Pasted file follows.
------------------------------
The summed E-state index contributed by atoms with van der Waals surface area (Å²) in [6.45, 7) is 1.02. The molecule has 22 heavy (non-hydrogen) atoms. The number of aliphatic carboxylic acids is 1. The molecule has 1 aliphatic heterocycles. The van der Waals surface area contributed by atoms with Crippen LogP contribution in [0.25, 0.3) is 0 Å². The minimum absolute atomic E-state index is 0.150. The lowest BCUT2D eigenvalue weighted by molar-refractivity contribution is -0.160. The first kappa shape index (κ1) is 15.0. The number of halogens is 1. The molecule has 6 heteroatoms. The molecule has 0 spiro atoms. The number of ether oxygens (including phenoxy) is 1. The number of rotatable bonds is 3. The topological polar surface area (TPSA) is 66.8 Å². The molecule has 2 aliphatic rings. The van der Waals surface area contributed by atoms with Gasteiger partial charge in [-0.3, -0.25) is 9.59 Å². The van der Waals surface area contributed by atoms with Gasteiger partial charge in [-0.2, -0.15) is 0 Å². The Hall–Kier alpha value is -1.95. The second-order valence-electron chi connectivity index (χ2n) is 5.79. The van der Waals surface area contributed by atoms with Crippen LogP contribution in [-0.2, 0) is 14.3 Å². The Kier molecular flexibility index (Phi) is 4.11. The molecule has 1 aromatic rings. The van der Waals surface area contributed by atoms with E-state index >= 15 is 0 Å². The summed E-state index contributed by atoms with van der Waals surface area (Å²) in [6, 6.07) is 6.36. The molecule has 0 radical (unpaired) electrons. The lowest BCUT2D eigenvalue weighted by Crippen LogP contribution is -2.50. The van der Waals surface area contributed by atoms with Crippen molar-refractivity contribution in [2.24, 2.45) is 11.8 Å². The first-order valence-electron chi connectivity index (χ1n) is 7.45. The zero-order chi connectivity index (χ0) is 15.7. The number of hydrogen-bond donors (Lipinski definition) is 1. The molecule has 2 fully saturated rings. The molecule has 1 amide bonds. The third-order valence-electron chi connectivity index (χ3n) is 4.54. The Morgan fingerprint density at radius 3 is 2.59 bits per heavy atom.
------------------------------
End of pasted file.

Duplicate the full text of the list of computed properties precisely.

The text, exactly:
The summed E-state index contributed by atoms with van der Waals surface area (Å²) in [6.45, 7) is 1.02. The molecule has 22 heavy (non-hydrogen) atoms. The number of aliphatic carboxylic acids is 1. The molecule has 1 aliphatic heterocycles. The van der Waals surface area contributed by atoms with Crippen LogP contribution in [0.25, 0.3) is 0 Å². The minimum absolute atomic E-state index is 0.150. The lowest BCUT2D eigenvalue weighted by molar-refractivity contribution is -0.160. The first kappa shape index (κ1) is 15.0. The number of halogens is 1. The molecule has 6 heteroatoms. The molecule has 0 spiro atoms. The number of ether oxygens (including phenoxy) is 1. The number of rotatable bonds is 3. The topological polar surface area (TPSA) is 66.8 Å². The molecule has 2 aliphatic rings. The van der Waals surface area contributed by atoms with Gasteiger partial charge in [-0.3, -0.25) is 9.59 Å². The van der Waals surface area contributed by atoms with Gasteiger partial charge in [-0.2, -0.15) is 0 Å². The Hall–Kier alpha value is -1.95. The second-order valence-electron chi connectivity index (χ2n) is 5.79. The van der Waals surface area contributed by atoms with Crippen LogP contribution in [-0.2, 0) is 14.3 Å². The Kier molecular flexibility index (Phi) is 4.11. The molecule has 1 aromatic rings. The van der Waals surface area contributed by atoms with E-state index >= 15 is 0 Å². The summed E-state index contributed by atoms with van der Waals surface area (Å²) in [6, 6.07) is 6.36. The molecule has 0 radical (unpaired) electrons. The lowest BCUT2D eigenvalue weighted by Crippen LogP contribution is -2.50. The van der Waals surface area contributed by atoms with Crippen molar-refractivity contribution in [2.24, 2.45) is 11.8 Å². The first-order valence-electron chi connectivity index (χ1n) is 7.45. The zero-order chi connectivity index (χ0) is 15.7. The number of hydrogen-bond donors (Lipinski definition) is 1. The molecule has 2 fully saturated rings. The molecule has 1 amide bonds. The third-order valence-electron chi connectivity index (χ3n) is 4.54. The Morgan fingerprint density at radius 3 is 2.59 bits per heavy atom.